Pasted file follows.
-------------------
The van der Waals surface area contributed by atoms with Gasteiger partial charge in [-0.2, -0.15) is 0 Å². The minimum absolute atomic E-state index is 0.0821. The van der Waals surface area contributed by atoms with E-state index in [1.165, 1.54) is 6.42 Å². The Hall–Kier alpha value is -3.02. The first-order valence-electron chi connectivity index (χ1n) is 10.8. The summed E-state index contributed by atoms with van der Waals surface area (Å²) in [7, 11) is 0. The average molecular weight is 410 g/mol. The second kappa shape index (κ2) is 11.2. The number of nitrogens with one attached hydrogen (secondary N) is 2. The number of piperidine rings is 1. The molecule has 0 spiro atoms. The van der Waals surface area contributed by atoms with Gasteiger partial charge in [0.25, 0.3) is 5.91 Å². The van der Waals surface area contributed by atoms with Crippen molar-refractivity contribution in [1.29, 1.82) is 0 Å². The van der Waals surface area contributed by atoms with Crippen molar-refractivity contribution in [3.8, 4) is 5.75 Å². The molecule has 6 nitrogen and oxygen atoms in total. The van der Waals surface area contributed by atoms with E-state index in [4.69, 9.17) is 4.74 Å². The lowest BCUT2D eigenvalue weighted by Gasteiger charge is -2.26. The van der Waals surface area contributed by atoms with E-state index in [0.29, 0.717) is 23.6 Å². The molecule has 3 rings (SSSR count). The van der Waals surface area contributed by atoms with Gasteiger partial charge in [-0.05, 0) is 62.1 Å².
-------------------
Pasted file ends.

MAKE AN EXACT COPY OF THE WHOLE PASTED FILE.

The van der Waals surface area contributed by atoms with Gasteiger partial charge in [-0.2, -0.15) is 0 Å². The minimum absolute atomic E-state index is 0.0821. The van der Waals surface area contributed by atoms with E-state index in [1.165, 1.54) is 6.42 Å². The Hall–Kier alpha value is -3.02. The first-order valence-electron chi connectivity index (χ1n) is 10.8. The summed E-state index contributed by atoms with van der Waals surface area (Å²) in [7, 11) is 0. The average molecular weight is 410 g/mol. The second kappa shape index (κ2) is 11.2. The number of nitrogens with one attached hydrogen (secondary N) is 2. The number of piperidine rings is 1. The molecule has 0 spiro atoms. The van der Waals surface area contributed by atoms with Gasteiger partial charge in [0.25, 0.3) is 5.91 Å². The van der Waals surface area contributed by atoms with Crippen molar-refractivity contribution in [1.29, 1.82) is 0 Å². The van der Waals surface area contributed by atoms with Crippen molar-refractivity contribution in [3.8, 4) is 5.75 Å². The molecule has 6 nitrogen and oxygen atoms in total. The van der Waals surface area contributed by atoms with E-state index in [4.69, 9.17) is 4.74 Å². The lowest BCUT2D eigenvalue weighted by Gasteiger charge is -2.26. The van der Waals surface area contributed by atoms with E-state index in [0.29, 0.717) is 23.6 Å². The molecule has 3 rings (SSSR count). The van der Waals surface area contributed by atoms with Gasteiger partial charge in [-0.05, 0) is 62.1 Å².